More importantly, Vice Chancellor Strine emphasized that "[m]ere notice pleading is insufficient to meet the plaintiff's burden to show demand excused" under Delaware's seminal case in this area, Rales v. Blasband, 634 A.2d 927 (Del. 1993). He emphasized that the terms of the plans at issue here did not explicitly require that options be granted at fair market value on the date of grant and even noted that it could be a legitimate exercise of a board's business judgment to issue options at a trading low point in that circumstance, as long as there was no misrepresentation that the options were granted at fair market value. Noting, however, that contravention of the express terms of the plans at issue was not the only potential cause for concern in the Tyson and Ryan cases, Vice Chancellor Strine explained:

That point highlights the second important difference between this case and Ryan and Tyson. In contrast to the plaintiff in Ryan, plaintiff . . . has pled no facts to suggest even the hint of a culpable state of mind on the part of any director. Likewise, [plaintiff] has not, as was done in Tyson, pled any facts to suggest that any director was incapable of acting independently of the recipients of any of the Employee or Officer Grants. The absence of pled facts of these kinds underscores the utility of a cautious, non-generic approach to addressing the various options practices now under challenge in many lawsuits. The various practices have jurisprudential implications that are also diverse, not identical, and the policy purposes of different bodies of related law (corporate, securities, and tax) could be lost if courts do not proceed with prudence. Indeed, within the corporate law alone, there are subtle issues raised by options practices.

In this same vein, the importance and utility of the Delaware Supreme Court's recent decision in Stone v. Ritter, reinforcing the vitality of this court's decision in In re Caremark Int'l Inc. Deriv. Litig. should not be ignored. Some respected scholars seem to fear that Stone opens directors to new kinds of claims foreclosed by Caremark, while others read it as taking away a non-scienter based claim Caremark supposedly seems to suggest. Neither position seems entirely consistent with the decision itself. Stone clarified one of the most difficult questions in corporate law—when directors with no motivation to injure the firm can be held responsible if the corporation incurs serious harm as a result of its failure to obey the law. What Stone makes clear is that Caremark and its progeny, such as Guttman v. Huang, are still good law. For reasons Caremark well-explained, to hold directors liable for a failure in monitoring, the directors have to have acted with a state of mind consistent with a conscious decision to breach their duty of care. Caremark itself encouraged directors to act with reasonable diligence, but plainly held that director liability for failure to monitor required a finding that the directors acted with the state of mind traditionally used to define the mindset of a disloyal director—bad faith—because their indolence was so persistent that it could not be ascribed to anything other than a knowing decision not to even try to make sure the corporation's officers had developed and were implementing a prudent approach to ensuring law compliance. By reinforcing that a scienter-based standard applies to claims in the delicate monitoring context, Stone ensured that the protections that exculpatory charter provisions afford to independent directors against damage claims would not be eroded. Stone has obvious implications for cases like this, when a plaintiff seeks to hold directors accountable for failing to prevent backdating by corporate officers. (pp. 36-44.)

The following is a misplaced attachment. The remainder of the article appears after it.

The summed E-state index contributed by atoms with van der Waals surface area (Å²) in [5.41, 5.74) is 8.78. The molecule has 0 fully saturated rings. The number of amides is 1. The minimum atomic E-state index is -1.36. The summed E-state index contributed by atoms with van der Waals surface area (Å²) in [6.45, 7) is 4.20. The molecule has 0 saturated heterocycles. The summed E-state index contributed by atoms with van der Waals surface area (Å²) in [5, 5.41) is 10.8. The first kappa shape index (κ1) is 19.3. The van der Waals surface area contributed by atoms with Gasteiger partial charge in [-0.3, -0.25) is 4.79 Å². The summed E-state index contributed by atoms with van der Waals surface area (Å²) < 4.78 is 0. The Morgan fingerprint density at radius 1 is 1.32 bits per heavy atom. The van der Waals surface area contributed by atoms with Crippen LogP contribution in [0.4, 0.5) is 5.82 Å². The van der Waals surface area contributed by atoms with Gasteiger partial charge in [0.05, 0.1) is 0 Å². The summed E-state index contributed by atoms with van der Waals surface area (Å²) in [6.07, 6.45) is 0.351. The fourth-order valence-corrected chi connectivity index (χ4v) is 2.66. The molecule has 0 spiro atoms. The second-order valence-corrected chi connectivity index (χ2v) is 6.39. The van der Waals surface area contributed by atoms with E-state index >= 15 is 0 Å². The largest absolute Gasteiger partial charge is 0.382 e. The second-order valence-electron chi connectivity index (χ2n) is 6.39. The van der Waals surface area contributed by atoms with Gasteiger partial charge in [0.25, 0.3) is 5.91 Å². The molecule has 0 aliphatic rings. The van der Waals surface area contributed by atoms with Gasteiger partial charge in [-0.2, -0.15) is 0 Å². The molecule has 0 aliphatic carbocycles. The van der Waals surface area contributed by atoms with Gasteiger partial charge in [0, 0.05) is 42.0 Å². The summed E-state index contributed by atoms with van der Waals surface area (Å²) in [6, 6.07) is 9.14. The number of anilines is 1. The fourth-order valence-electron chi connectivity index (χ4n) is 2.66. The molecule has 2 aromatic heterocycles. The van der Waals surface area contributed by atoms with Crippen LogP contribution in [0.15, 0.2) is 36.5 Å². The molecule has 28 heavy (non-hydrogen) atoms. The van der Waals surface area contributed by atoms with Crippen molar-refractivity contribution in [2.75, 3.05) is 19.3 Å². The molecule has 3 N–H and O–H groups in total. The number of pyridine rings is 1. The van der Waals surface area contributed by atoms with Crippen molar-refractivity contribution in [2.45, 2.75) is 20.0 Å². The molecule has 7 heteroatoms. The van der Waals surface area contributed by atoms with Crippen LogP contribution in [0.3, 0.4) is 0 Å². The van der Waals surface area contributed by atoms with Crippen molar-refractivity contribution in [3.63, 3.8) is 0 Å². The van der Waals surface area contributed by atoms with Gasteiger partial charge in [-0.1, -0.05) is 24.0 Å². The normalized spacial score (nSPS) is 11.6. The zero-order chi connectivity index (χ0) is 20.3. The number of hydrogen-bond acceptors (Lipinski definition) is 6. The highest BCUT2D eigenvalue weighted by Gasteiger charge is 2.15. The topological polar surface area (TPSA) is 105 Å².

In short, Vice Chancellor Strine believes that all measurement date cases are not alike, and that substantial knowledge of wrongdoing must be credibly and specifically pled to support a demand-excused complaint:

In order to state a viable Caremark claim, and to predicate a substantial likelihood of director liability on it, a plaintiff must plead the existence of facts suggesting that the board knew that internal controls were inadequate, that the inadequacies could leave room for illegal or materially harmful behavior, and that the board chose to do nothing about the control deficiencies that it knew existed. (p. 52.)

As such, in order to maintain a valid demand-excused complaint, "a derivative complaint must plead facts specific to each director, demonstrating that at least half of them could not have exercised disinterested business judgment in responding to a demand." (pp. 58-59; emphasis in original.)

While Desimone isn't a panacea for all measure date cases, it's crystal clear that Vice Chancellor Strine was trying to send a strong message. We think he succeeded.